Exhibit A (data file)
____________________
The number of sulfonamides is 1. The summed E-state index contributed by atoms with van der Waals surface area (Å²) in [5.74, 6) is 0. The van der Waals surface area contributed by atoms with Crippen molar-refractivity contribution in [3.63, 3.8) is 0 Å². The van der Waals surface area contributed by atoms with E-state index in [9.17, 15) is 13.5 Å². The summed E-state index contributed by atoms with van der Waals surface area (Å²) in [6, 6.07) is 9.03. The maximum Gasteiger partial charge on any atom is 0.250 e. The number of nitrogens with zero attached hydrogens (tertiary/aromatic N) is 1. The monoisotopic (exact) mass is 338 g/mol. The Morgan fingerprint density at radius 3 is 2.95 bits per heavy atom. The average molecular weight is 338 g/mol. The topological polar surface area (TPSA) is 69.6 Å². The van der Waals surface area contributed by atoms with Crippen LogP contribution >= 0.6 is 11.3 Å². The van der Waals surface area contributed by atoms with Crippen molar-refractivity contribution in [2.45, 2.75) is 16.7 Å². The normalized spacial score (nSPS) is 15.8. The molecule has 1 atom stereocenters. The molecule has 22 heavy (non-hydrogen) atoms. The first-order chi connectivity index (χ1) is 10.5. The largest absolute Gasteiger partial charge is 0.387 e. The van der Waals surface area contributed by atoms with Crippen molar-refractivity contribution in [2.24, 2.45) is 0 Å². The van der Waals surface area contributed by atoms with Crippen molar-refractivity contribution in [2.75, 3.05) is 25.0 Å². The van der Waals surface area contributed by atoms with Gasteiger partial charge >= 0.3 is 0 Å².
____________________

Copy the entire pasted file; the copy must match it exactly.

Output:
The number of sulfonamides is 1. The summed E-state index contributed by atoms with van der Waals surface area (Å²) in [5.74, 6) is 0. The van der Waals surface area contributed by atoms with Crippen molar-refractivity contribution in [3.63, 3.8) is 0 Å². The van der Waals surface area contributed by atoms with E-state index in [9.17, 15) is 13.5 Å². The summed E-state index contributed by atoms with van der Waals surface area (Å²) in [6, 6.07) is 9.03. The maximum Gasteiger partial charge on any atom is 0.250 e. The number of nitrogens with zero attached hydrogens (tertiary/aromatic N) is 1. The monoisotopic (exact) mass is 338 g/mol. The Morgan fingerprint density at radius 3 is 2.95 bits per heavy atom. The average molecular weight is 338 g/mol. The topological polar surface area (TPSA) is 69.6 Å². The van der Waals surface area contributed by atoms with Crippen LogP contribution >= 0.6 is 11.3 Å². The van der Waals surface area contributed by atoms with Crippen molar-refractivity contribution in [2.45, 2.75) is 16.7 Å². The normalized spacial score (nSPS) is 15.8. The molecule has 1 atom stereocenters. The molecule has 22 heavy (non-hydrogen) atoms. The first-order chi connectivity index (χ1) is 10.5. The largest absolute Gasteiger partial charge is 0.387 e. The van der Waals surface area contributed by atoms with Crippen molar-refractivity contribution in [2.24, 2.45) is 0 Å². The van der Waals surface area contributed by atoms with Crippen molar-refractivity contribution in [2.75, 3.05) is 25.0 Å². The van der Waals surface area contributed by atoms with Gasteiger partial charge >= 0.3 is 0 Å².